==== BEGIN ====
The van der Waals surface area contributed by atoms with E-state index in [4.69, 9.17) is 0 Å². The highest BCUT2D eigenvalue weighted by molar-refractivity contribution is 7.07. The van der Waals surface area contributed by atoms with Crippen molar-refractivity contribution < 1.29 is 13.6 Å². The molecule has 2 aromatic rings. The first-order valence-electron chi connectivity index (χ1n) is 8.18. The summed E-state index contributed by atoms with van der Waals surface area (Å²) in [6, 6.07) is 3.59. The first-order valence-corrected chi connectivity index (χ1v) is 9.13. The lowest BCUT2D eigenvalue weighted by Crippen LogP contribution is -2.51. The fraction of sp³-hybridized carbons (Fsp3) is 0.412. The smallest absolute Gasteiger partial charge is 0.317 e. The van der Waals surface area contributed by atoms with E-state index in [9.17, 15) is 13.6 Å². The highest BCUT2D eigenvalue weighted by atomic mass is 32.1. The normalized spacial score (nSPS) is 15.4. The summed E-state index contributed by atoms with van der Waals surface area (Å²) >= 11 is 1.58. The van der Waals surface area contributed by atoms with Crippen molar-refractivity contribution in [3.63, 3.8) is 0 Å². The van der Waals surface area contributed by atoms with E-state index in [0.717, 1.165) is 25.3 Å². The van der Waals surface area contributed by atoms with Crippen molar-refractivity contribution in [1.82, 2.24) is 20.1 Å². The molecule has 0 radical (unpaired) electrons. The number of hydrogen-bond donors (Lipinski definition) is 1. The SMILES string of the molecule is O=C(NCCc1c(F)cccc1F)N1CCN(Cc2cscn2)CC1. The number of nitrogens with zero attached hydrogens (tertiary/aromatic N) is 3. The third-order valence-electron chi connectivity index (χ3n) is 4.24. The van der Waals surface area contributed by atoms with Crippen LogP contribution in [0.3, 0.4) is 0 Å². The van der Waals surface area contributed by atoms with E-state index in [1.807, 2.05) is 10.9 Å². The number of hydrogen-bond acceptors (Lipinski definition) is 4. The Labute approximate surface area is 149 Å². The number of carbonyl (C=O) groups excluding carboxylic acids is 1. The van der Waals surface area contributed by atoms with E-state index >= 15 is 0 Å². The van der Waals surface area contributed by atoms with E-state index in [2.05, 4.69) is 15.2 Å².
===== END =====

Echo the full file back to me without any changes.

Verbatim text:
The van der Waals surface area contributed by atoms with E-state index in [4.69, 9.17) is 0 Å². The highest BCUT2D eigenvalue weighted by molar-refractivity contribution is 7.07. The van der Waals surface area contributed by atoms with Crippen molar-refractivity contribution < 1.29 is 13.6 Å². The molecule has 2 aromatic rings. The first-order valence-electron chi connectivity index (χ1n) is 8.18. The summed E-state index contributed by atoms with van der Waals surface area (Å²) in [6, 6.07) is 3.59. The first-order valence-corrected chi connectivity index (χ1v) is 9.13. The lowest BCUT2D eigenvalue weighted by Crippen LogP contribution is -2.51. The fraction of sp³-hybridized carbons (Fsp3) is 0.412. The smallest absolute Gasteiger partial charge is 0.317 e. The van der Waals surface area contributed by atoms with E-state index in [9.17, 15) is 13.6 Å². The highest BCUT2D eigenvalue weighted by atomic mass is 32.1. The normalized spacial score (nSPS) is 15.4. The summed E-state index contributed by atoms with van der Waals surface area (Å²) >= 11 is 1.58. The van der Waals surface area contributed by atoms with Crippen molar-refractivity contribution in [3.63, 3.8) is 0 Å². The van der Waals surface area contributed by atoms with E-state index in [0.717, 1.165) is 25.3 Å². The van der Waals surface area contributed by atoms with Crippen molar-refractivity contribution in [1.82, 2.24) is 20.1 Å². The molecule has 0 radical (unpaired) electrons. The number of hydrogen-bond donors (Lipinski definition) is 1. The SMILES string of the molecule is O=C(NCCc1c(F)cccc1F)N1CCN(Cc2cscn2)CC1. The number of nitrogens with zero attached hydrogens (tertiary/aromatic N) is 3. The third-order valence-electron chi connectivity index (χ3n) is 4.24. The van der Waals surface area contributed by atoms with Crippen LogP contribution in [0.3, 0.4) is 0 Å². The van der Waals surface area contributed by atoms with E-state index in [1.807, 2.05) is 10.9 Å². The number of hydrogen-bond acceptors (Lipinski definition) is 4. The Labute approximate surface area is 149 Å². The number of carbonyl (C=O) groups excluding carboxylic acids is 1. The van der Waals surface area contributed by atoms with E-state index >= 15 is 0 Å². The van der Waals surface area contributed by atoms with E-state index in [2.05, 4.69) is 15.2 Å².